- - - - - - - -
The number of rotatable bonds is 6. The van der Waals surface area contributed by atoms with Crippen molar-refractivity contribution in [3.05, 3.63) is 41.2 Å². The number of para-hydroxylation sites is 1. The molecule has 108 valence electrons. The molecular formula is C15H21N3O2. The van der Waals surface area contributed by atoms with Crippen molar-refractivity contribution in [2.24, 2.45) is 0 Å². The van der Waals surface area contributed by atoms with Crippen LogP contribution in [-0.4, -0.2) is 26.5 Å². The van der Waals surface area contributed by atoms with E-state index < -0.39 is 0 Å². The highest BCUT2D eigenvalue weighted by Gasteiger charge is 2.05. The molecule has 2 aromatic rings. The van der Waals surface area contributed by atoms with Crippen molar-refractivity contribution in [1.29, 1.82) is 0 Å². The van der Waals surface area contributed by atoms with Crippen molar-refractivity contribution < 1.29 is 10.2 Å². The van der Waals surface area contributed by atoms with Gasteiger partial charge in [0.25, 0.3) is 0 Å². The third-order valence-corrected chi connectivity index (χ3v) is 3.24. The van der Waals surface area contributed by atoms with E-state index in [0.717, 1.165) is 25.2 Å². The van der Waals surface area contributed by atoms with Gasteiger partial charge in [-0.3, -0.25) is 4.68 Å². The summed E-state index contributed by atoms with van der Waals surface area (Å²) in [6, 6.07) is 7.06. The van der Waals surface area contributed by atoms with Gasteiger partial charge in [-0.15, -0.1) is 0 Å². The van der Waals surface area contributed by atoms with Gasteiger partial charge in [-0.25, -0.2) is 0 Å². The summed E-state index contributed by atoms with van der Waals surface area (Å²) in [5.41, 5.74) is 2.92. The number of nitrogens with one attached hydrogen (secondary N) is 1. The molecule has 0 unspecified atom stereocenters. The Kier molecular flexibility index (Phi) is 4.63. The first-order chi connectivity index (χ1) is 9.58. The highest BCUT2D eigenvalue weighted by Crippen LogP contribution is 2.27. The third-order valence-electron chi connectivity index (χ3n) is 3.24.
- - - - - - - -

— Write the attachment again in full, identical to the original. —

The number of rotatable bonds is 6. The van der Waals surface area contributed by atoms with Crippen molar-refractivity contribution in [3.05, 3.63) is 41.2 Å². The number of para-hydroxylation sites is 1. The molecule has 108 valence electrons. The molecular formula is C15H21N3O2. The van der Waals surface area contributed by atoms with Crippen molar-refractivity contribution in [2.24, 2.45) is 0 Å². The van der Waals surface area contributed by atoms with Crippen LogP contribution in [-0.4, -0.2) is 26.5 Å². The van der Waals surface area contributed by atoms with E-state index < -0.39 is 0 Å². The highest BCUT2D eigenvalue weighted by Gasteiger charge is 2.05. The molecule has 2 aromatic rings. The van der Waals surface area contributed by atoms with Crippen molar-refractivity contribution in [1.29, 1.82) is 0 Å². The van der Waals surface area contributed by atoms with Crippen molar-refractivity contribution < 1.29 is 10.2 Å². The van der Waals surface area contributed by atoms with Gasteiger partial charge in [0.25, 0.3) is 0 Å². The third-order valence-corrected chi connectivity index (χ3v) is 3.24. The van der Waals surface area contributed by atoms with E-state index in [0.717, 1.165) is 25.2 Å². The van der Waals surface area contributed by atoms with Gasteiger partial charge in [-0.3, -0.25) is 4.68 Å². The summed E-state index contributed by atoms with van der Waals surface area (Å²) in [6, 6.07) is 7.06. The van der Waals surface area contributed by atoms with Gasteiger partial charge in [-0.15, -0.1) is 0 Å². The van der Waals surface area contributed by atoms with Gasteiger partial charge in [-0.25, -0.2) is 0 Å². The summed E-state index contributed by atoms with van der Waals surface area (Å²) in [5.41, 5.74) is 2.92. The number of nitrogens with one attached hydrogen (secondary N) is 1. The molecule has 0 unspecified atom stereocenters. The Kier molecular flexibility index (Phi) is 4.63. The first-order chi connectivity index (χ1) is 9.58. The highest BCUT2D eigenvalue weighted by Crippen LogP contribution is 2.27. The third-order valence-electron chi connectivity index (χ3n) is 3.24.